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Barger N.N., Weber B., Garcia-Pichel F., Belnap J.

In low-nutrient environments with few vascular plant symbiotic N fixers, biocrusts play an important role in ecosystem N cycling. A large number of studies across a wide range of biomes clearly confirm that not only the presence of biocrusts but biocrust community composition strongly influences N-fixation activity, with N fixation increasing with level of development (cyanobacterial-lichen biocrusts > dark cyanobacterial biocrust (e.g., Nostoc spp. and Collema spp.) > light Microcoleus-dominated biocrust). Nitrogen fixation by biocrusts results in N release to the soil in a variety of N forms (inorganic and organic N), thus elevating soil inorganic N pools in the top few millimeters of soil. The influence of N release on the bulk soil at greater soil depths is less clear, with biocrusts either elevating or having no influence on bulk soil inorganic N pools. The fate of N fixed and released by biocrusts, and whether this N is retained in the ecosystem in either soils or plants, determines ecosystem N balance over longer time scales, and results on the influence of biocrusts are mixed. Whereas we have multiple studies that examine a single compartment of N budgets, we lack studies that simultaneously address N inputs, losses, and soil and plant pools, thus precluding the construction of definitive N balances. One of the most consistent impact biocrusts have on ecosystem N is reducing N loss via wind and water erosion, with such losses consistently decreasing with increasing biocrust development.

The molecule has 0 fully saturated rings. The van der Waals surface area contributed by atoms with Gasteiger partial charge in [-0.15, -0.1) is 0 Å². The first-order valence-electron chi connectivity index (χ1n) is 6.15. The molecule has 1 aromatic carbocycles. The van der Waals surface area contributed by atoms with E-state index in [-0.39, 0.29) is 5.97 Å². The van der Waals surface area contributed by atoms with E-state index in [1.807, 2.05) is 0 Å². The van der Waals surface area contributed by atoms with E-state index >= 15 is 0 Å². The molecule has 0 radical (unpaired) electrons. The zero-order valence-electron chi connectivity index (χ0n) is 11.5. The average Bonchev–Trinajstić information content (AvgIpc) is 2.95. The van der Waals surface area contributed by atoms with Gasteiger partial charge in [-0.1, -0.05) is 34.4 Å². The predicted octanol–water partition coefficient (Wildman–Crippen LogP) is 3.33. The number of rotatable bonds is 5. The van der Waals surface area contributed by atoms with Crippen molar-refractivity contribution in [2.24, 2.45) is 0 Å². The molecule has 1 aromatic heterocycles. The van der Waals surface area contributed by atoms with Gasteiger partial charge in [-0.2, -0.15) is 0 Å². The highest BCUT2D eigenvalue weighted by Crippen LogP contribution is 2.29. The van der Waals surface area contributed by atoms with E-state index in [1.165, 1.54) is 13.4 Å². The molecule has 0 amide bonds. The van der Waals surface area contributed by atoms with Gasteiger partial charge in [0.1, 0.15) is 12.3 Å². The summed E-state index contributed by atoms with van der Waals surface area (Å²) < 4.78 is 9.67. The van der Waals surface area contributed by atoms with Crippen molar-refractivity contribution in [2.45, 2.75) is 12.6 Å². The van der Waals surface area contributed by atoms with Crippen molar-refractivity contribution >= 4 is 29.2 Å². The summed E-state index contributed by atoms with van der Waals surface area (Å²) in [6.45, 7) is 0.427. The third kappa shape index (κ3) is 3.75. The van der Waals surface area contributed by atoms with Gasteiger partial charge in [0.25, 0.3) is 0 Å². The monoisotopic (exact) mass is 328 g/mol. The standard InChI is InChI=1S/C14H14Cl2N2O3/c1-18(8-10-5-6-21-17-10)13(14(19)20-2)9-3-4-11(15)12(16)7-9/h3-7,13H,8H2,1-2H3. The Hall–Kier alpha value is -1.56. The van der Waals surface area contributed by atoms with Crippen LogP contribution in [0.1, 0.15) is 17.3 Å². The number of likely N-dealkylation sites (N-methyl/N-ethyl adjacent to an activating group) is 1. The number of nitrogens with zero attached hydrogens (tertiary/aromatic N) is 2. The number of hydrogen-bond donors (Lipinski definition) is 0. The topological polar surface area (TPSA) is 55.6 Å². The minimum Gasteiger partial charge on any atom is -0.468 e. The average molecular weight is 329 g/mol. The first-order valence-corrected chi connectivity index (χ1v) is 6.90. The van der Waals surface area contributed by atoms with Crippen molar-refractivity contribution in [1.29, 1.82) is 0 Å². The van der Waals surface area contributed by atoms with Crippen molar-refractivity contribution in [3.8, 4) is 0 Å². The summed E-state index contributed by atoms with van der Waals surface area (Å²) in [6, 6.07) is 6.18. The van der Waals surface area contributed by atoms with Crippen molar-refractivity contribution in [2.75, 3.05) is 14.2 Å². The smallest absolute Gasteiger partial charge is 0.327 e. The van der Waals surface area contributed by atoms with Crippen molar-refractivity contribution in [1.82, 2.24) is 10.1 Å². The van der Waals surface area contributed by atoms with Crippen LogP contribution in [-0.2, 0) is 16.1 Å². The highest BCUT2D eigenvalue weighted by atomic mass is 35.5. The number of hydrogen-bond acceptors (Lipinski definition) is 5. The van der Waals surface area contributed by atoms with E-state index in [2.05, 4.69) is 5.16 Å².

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Patterns and controls on nitrogen cycling of biological soil crusts

Barger N.N., Weber B., Garcia-Pichel F., Belnap J.

Patterns and controls on nitrogen cycling of biological soil crusts

In low-nutrient environments with few vascular plant symbiotic N fixers, biocrusts play an important role in ecosystem N cycling. A large number of studies across a wide range of biomes clearly confirm that not only the presence of biocrusts but biocrust community composition strongly influences N-fixation activity, with N fixation increasing with level of development (cyanobacterial-lichen biocrusts > dark cyanobacterial biocrust (e.g., Nostoc spp. and Collema spp.) > light Microcoleus-dominated biocrust). Nitrogen fixation by biocrusts results in N release to the soil in a variety of N forms (inorganic and organic N), thus elevating soil inorganic N pools in the top few millimeters of soil. The influence of N release on the bulk soil at greater soil depths is less clear, with biocrusts either elevating or having no influence on bulk soil inorganic N pools. The fate of N fixed and released by biocrusts, and whether this N is retained in the ecosystem in either soils or plants, determines ecosystem N balance over longer time scales, and results on the influence of biocrusts are mixed. Whereas we have multiple studies that examine a single compartment of N budgets, we lack studies that simultaneously address N inputs, losses, and soil and plant pools, thus precluding the construction of definitive N balances. One of the most consistent impact biocrusts have on ecosystem N is reducing N loss via wind and water erosion, with such losses consistently decreasing with increasing biocrust development.

Scientific Publication
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